|Pancake Bay Provincial Park, Ontario|
Vaccinium angustifolium, commonly known as the wild lowbush blueberry, is a species of blueberry native to eastern and central Canada (from Manitoba to Newfoundland) and the northeastern United States, growing as far south as the Great Smoky Mountains and west to the Great Lakes region.
The species epithet angustifolium is a combination of the Latin words angustum meaning 'narrow', and folium meaning 'leaf'. It shares this epithet with other species of plants including Epilobium angustifolium.
Vaccinium angustifolium is a low spreading deciduous shrub growing 5 to 60 cm (2 to 24 in) tall. Its rhizomes can lay dormant up to 100 years, and when given the adequate amount of sun light, soil moisture and oxygen content they will sprout. The leaves are glossy blue-green in summer, turning a variety of reds in the fall. The leaf shape is broad to elliptical. Buds are brownish red in stem axils. The flowers are white, bell-shaped, 4 to 6 mm (0.16 to 0.24 in) long. The fruit is a small sweet dark blue to black berry, full of antioxidants and flavonoids. This plant grows best in wooded areas, old abandoned farmyards or open areas with well-drained acidic soils. In some areas it produces natural blueberry barrens, where it is practically the only species covering large areas.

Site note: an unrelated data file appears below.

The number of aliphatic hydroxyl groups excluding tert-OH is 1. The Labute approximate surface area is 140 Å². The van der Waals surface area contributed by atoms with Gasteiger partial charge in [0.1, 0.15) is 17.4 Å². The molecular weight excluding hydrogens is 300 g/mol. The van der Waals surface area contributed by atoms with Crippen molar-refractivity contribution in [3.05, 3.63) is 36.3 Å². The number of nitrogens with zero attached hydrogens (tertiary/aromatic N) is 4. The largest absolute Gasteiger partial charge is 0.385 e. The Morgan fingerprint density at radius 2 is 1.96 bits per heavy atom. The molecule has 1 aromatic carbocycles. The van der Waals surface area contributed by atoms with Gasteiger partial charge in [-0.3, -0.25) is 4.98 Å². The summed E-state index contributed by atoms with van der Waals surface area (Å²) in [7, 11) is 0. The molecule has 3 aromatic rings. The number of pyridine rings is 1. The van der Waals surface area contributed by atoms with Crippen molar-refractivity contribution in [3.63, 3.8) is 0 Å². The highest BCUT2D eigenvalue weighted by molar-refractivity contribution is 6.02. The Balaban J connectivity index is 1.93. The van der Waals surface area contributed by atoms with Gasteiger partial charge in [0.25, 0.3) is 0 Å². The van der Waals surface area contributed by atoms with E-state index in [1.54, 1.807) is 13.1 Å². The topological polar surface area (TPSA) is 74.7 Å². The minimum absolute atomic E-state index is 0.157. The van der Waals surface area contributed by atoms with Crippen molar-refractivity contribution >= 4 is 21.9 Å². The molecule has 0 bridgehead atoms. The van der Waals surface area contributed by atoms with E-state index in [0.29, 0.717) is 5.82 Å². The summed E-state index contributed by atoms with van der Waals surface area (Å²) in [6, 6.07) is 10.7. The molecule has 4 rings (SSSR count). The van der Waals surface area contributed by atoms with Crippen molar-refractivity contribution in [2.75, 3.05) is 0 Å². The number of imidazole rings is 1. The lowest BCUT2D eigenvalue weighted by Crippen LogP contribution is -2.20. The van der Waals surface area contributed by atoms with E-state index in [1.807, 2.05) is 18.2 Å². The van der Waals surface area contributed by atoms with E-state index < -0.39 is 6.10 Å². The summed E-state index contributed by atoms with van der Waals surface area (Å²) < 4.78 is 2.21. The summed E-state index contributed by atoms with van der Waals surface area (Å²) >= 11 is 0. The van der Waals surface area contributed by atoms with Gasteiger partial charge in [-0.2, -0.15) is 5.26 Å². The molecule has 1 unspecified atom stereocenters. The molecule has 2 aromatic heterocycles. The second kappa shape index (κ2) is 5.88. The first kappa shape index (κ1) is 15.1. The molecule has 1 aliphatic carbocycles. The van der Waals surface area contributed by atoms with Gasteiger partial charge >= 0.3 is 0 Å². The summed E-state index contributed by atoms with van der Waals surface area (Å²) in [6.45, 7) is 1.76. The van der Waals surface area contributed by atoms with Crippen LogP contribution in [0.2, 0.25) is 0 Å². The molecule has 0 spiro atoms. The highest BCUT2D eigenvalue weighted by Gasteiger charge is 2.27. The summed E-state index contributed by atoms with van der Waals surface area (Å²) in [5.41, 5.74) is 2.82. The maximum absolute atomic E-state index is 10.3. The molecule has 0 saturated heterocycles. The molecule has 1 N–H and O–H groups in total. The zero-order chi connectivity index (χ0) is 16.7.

There may be several buds on a healthy stem and each bud can open up and have several blossoms. A blueberry field that has full plant coverage can have as many as 150 million blossoms per acre.
The Vaccinium angustifolium plant is fire-tolerant and its numbers often increase in an area following a forest fire. Traditionally, blueberry growers burn their fields every few years to get rid of shrubs and fertilize the soil. In Acadian French, a blueberry field is known as a brûlis (from brûlé 'burnt') because of that technique, which is still in use.
Distribution and habitat